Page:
So Joe shifted his approach. He adjusted his training to focus on sweet spot and VO2 max, and raced as often as possible to test his limits and gain experience. He started practicing cornering and technical skills in a parking lot, and paid more attention to where and when he expended energy mid-race. As in triathlon, his small size is an advantage going uphill but a liability on the flats, and the same emphasis on aerodynamics and efficiency proved helpful. By sitting behind larger riders in the pack, he found he could save energy for his later attacks on the climbs.

Once again, Joe’s thoughtful strategy paid off. He’s quickly made his way through several category upgrades and even took the overall win at a 3-stage race. His willingness to learn and keen self-awareness continue to drive improvement, and in this regard Joe’s journey should serve as an example for any cyclist looking to get faster.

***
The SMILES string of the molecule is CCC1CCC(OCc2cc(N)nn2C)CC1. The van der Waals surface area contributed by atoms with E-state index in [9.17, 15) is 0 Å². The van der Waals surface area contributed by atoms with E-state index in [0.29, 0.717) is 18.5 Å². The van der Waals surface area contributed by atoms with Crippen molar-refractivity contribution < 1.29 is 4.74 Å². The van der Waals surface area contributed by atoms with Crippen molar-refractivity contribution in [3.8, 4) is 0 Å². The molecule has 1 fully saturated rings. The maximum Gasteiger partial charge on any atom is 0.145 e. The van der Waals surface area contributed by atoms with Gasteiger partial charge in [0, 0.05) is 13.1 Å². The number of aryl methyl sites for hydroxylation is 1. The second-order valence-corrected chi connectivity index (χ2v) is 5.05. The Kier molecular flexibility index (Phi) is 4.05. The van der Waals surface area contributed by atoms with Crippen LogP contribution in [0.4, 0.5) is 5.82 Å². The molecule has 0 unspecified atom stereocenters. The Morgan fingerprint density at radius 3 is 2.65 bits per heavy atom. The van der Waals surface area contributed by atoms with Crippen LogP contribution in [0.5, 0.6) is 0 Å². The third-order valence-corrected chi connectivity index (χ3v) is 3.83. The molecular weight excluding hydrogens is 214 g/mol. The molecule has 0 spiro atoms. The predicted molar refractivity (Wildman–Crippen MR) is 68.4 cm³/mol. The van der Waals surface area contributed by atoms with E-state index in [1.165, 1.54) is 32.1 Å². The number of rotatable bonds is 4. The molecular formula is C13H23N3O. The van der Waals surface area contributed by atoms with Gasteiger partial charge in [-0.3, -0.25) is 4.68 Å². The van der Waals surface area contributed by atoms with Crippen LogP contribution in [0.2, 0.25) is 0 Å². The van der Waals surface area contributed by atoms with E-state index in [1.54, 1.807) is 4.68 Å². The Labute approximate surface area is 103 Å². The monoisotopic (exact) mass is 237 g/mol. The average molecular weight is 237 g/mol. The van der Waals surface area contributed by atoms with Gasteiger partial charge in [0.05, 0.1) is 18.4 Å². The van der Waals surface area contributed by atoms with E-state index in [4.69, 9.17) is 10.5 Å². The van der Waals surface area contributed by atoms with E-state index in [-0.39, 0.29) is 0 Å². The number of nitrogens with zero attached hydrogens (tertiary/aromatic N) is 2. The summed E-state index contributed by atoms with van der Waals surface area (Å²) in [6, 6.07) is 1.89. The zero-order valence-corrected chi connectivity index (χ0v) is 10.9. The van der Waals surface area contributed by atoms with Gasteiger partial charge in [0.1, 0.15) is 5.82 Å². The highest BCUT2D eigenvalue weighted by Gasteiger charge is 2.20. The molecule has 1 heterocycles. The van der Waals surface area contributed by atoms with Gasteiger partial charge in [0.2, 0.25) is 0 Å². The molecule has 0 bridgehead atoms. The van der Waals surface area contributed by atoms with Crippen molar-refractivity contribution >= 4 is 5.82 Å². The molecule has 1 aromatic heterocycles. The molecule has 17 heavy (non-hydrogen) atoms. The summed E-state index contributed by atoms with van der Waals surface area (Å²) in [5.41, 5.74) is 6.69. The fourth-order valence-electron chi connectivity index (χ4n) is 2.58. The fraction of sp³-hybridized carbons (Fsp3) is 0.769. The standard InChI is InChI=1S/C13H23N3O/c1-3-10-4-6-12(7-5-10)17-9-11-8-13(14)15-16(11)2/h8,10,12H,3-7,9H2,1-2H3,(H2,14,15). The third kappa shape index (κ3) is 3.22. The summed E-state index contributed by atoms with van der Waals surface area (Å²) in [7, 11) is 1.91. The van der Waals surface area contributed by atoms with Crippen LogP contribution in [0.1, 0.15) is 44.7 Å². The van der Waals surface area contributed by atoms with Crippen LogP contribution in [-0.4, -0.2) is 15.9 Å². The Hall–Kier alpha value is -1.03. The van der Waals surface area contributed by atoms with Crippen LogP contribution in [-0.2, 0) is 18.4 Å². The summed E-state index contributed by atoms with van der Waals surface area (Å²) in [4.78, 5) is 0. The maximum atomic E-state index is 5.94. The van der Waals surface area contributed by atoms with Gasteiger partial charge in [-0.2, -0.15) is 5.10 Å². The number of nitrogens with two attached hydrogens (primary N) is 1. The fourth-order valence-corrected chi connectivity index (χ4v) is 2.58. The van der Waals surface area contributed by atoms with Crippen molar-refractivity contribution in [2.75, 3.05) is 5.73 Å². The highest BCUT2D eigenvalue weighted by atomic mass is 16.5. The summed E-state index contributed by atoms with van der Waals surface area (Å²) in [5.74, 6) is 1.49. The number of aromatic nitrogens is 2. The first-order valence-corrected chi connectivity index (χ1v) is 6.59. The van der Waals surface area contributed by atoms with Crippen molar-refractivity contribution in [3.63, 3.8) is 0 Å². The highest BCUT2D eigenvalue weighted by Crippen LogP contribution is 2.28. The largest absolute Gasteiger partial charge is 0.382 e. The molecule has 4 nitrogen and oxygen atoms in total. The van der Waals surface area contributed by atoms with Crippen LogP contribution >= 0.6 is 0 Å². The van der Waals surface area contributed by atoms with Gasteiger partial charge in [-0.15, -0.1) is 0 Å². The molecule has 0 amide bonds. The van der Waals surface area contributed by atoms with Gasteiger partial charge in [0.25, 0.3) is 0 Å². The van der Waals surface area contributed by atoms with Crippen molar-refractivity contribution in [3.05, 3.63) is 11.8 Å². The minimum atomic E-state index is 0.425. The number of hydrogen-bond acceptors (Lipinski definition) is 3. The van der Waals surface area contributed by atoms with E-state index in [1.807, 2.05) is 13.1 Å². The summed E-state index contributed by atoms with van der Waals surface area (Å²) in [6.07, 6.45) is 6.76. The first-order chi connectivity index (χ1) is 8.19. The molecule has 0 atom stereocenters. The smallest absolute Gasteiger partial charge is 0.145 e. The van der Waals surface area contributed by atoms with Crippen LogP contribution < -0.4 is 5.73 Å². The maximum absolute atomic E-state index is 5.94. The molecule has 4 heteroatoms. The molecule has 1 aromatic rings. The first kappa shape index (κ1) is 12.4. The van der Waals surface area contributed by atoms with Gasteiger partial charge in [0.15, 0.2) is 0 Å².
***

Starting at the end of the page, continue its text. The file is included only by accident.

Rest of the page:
Triathlon Vs. Road Racing Takeaways

  1. Bike Racing is All About Strategy. Unlike triathlon, that strategy isn’t just pacing and self-preservation, but also includes group dynamics.
  2. Know Your Strengths and Weaknesses. Understanding your vulnerabilities will help you ride defensively, and help make the risks you take be more likely to succeed.
  3. Practice Technical Skills. Fitness doesn’t matter if you’re dropped in corners or uncomfortable in the pack. Safely practice technical skills until they become second nature.
  4. Experience is the Best Teacher. By racing often (even when you’re not at peak fitness) you’ll gain experience and confidence for more important events.



Getting Faster with TrainerRoad

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Sean Hurley

Sean Hurley is a bike racer, baker of sourdough bread, and former art professor. He is a connoisseur of cycling socks, and a deep believer in the power of periodized, science-based training. Rumor has it he also runs a famous cycling instagram account, but don't tell anyone about that.